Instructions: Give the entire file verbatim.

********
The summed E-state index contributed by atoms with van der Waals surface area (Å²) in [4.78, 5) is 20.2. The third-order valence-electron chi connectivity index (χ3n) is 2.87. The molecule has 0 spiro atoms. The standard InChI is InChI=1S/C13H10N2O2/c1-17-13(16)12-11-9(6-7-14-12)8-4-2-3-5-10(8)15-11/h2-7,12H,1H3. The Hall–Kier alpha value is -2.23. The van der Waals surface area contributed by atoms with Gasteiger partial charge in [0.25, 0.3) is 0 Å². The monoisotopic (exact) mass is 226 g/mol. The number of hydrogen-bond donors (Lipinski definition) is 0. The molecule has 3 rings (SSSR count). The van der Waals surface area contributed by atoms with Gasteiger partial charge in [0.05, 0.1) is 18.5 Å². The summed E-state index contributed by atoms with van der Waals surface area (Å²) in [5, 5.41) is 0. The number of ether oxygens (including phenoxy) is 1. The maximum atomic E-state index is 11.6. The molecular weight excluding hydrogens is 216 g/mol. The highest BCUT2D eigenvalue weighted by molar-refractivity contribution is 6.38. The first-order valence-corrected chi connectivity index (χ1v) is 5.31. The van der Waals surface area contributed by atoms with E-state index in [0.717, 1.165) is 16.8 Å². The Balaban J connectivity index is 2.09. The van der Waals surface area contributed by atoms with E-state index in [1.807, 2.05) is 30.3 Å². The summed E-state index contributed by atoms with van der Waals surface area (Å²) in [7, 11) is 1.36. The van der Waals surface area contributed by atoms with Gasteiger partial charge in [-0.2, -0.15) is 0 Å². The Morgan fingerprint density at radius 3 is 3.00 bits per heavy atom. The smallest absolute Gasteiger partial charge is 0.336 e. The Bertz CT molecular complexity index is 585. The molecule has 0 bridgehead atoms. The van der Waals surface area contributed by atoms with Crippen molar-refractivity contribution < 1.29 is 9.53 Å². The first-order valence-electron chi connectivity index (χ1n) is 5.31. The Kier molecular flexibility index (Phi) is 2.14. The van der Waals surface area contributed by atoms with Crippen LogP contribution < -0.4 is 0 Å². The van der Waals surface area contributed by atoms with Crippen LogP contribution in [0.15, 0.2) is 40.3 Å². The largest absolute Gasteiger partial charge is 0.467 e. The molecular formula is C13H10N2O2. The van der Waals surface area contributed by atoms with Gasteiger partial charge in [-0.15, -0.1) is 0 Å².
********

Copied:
The summed E-state index contributed by atoms with van der Waals surface area (Å²) in [4.78, 5) is 20.2. The third-order valence-electron chi connectivity index (χ3n) is 2.87. The molecule has 0 spiro atoms. The standard InChI is InChI=1S/C13H10N2O2/c1-17-13(16)12-11-9(6-7-14-12)8-4-2-3-5-10(8)15-11/h2-7,12H,1H3. The Hall–Kier alpha value is -2.23. The van der Waals surface area contributed by atoms with Gasteiger partial charge in [0.25, 0.3) is 0 Å². The monoisotopic (exact) mass is 226 g/mol. The number of hydrogen-bond donors (Lipinski definition) is 0. The molecule has 3 rings (SSSR count). The van der Waals surface area contributed by atoms with Gasteiger partial charge in [0.05, 0.1) is 18.5 Å². The summed E-state index contributed by atoms with van der Waals surface area (Å²) in [5, 5.41) is 0. The number of ether oxygens (including phenoxy) is 1. The maximum atomic E-state index is 11.6. The molecular weight excluding hydrogens is 216 g/mol. The highest BCUT2D eigenvalue weighted by molar-refractivity contribution is 6.38. The first-order valence-corrected chi connectivity index (χ1v) is 5.31. The van der Waals surface area contributed by atoms with E-state index in [0.717, 1.165) is 16.8 Å². The Balaban J connectivity index is 2.09. The van der Waals surface area contributed by atoms with E-state index in [1.807, 2.05) is 30.3 Å². The summed E-state index contributed by atoms with van der Waals surface area (Å²) in [7, 11) is 1.36. The van der Waals surface area contributed by atoms with Gasteiger partial charge in [-0.2, -0.15) is 0 Å². The Morgan fingerprint density at radius 3 is 3.00 bits per heavy atom. The smallest absolute Gasteiger partial charge is 0.336 e. The Bertz CT molecular complexity index is 585. The molecule has 0 bridgehead atoms. The van der Waals surface area contributed by atoms with Crippen molar-refractivity contribution < 1.29 is 9.53 Å². The first-order valence-electron chi connectivity index (χ1n) is 5.31. The Kier molecular flexibility index (Phi) is 2.14. The van der Waals surface area contributed by atoms with Crippen LogP contribution < -0.4 is 0 Å². The van der Waals surface area contributed by atoms with Crippen LogP contribution in [0.15, 0.2) is 40.3 Å². The largest absolute Gasteiger partial charge is 0.467 e. The molecular formula is C13H10N2O2. The van der Waals surface area contributed by atoms with Gasteiger partial charge in [-0.15, -0.1) is 0 Å².